It also includes your artwork. People know you as a writer, but tell me about what you draw and like to draw.
I’ve drawn all my life – my mom was the kind of awesome mom who bought her kids crayons and paper instead of coloring books. So the book will include some comic strips I’ve drawn over the years that are food related in some way, and I’ll probably draw some brand new stuff for the book. Like a guide to cutting up a whole chicken! I realized that even people who love to cook can sometimes have issues with looking at photos of glistening meat, so showing that process in comics form might be smart – and fun!
What was your thinking behind making it an all digital book
In 2016, I launched a Kickstarter campaign for a similarly formatted how-to book called Kickstarter Secrets. I wanted to keep it simple, so I experimented with doing that as a digital-only book, and folks were totally supportive. So given all the supply chain issues and the difficulty of predicting print and shipping costs five months in advance right now, I figured this book made sense as a digital-only book, too. I’d love to eventually figure out a way to release a print version. But I’m thinking we’ll cross that bridge when all the production and fulfillment issues are a little clearer.
As you said, you’ve used Kickstarter in the past for different projects. What made you decide to go this route for the book?
When I was musing about the book publicly on Twitter before I launched, a publishing professional I really like and respect reached out and said this could be a project that could do well with a mainstream press. And it could be an amazing thing if that’s where we’ll end up with a print version. But this just felt like a deeply personal, small project that I needed to just dive into and make real right now. Kickstarter provides this amazing way to strike while the iron’s hot with the right kinds of projects, and this just felt like the right way to go here.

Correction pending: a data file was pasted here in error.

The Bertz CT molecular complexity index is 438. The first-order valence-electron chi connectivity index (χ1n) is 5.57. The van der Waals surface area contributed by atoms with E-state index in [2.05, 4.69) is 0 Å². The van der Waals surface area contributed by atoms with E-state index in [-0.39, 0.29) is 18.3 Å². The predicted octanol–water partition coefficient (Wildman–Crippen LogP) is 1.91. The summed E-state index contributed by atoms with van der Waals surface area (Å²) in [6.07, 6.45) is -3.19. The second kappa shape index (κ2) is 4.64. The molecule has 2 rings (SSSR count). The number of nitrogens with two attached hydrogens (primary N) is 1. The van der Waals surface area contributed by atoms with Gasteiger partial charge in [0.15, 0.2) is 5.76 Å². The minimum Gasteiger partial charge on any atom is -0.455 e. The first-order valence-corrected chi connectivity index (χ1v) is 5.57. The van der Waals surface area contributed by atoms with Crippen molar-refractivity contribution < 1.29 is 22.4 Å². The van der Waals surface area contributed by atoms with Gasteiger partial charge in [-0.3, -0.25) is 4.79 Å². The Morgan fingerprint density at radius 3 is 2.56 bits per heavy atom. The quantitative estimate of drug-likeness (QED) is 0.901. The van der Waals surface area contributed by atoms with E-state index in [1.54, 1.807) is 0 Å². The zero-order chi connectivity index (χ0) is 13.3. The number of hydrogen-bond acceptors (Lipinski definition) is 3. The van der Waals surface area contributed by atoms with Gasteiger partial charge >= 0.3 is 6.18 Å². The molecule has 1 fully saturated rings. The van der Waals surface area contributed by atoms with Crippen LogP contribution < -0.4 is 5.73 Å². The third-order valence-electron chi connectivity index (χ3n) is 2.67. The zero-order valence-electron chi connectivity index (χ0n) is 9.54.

For people who haven’t read Proust, in Swann’s Way the narrator dips a madeleine into a cup of tea and the taste conjures up this involuntary memory from childhood. What’s your personal madeleine? Or is this the kind of question we need to read the book to find out?
Yes, this is so real. The biggest example of this in my own life is guava juice, which I used to only have when we were visiting my grandparents in Hawaii when I was a kid. So I have this vivid memory of standing on a freezing cold bridge overlooking a canal in the rain in Oxford, England, when I was a graduate student, taking a sip from a little box of guava juice, and being instantly transported back two decades to my grandma’s kitchen in Hawaii. Hits me like that every time I have it to this day.
So what are you cooking tonight?
I just did a big thread about an aggressively HEALTHY meal I cooked last night, with delicious, baked, variously seasoned chicken thighs and asparagus. You can check out the Twitter thread here!
In the past, I’ve really done a lot of frying and sautéing of meat. But recently I’ve been doing a lot more baking and broiling. So I’m testing out some new ways and new seasonings for that kind of cooking, and it’s a blast. One of the big benefits of writing a book like this is that in addition to writing up the recipes I’ve been cooking for years, I’m refining and experimenting and coming up with some new stuff. It’s a ton of fun, and I hope y’all will come along for the ride!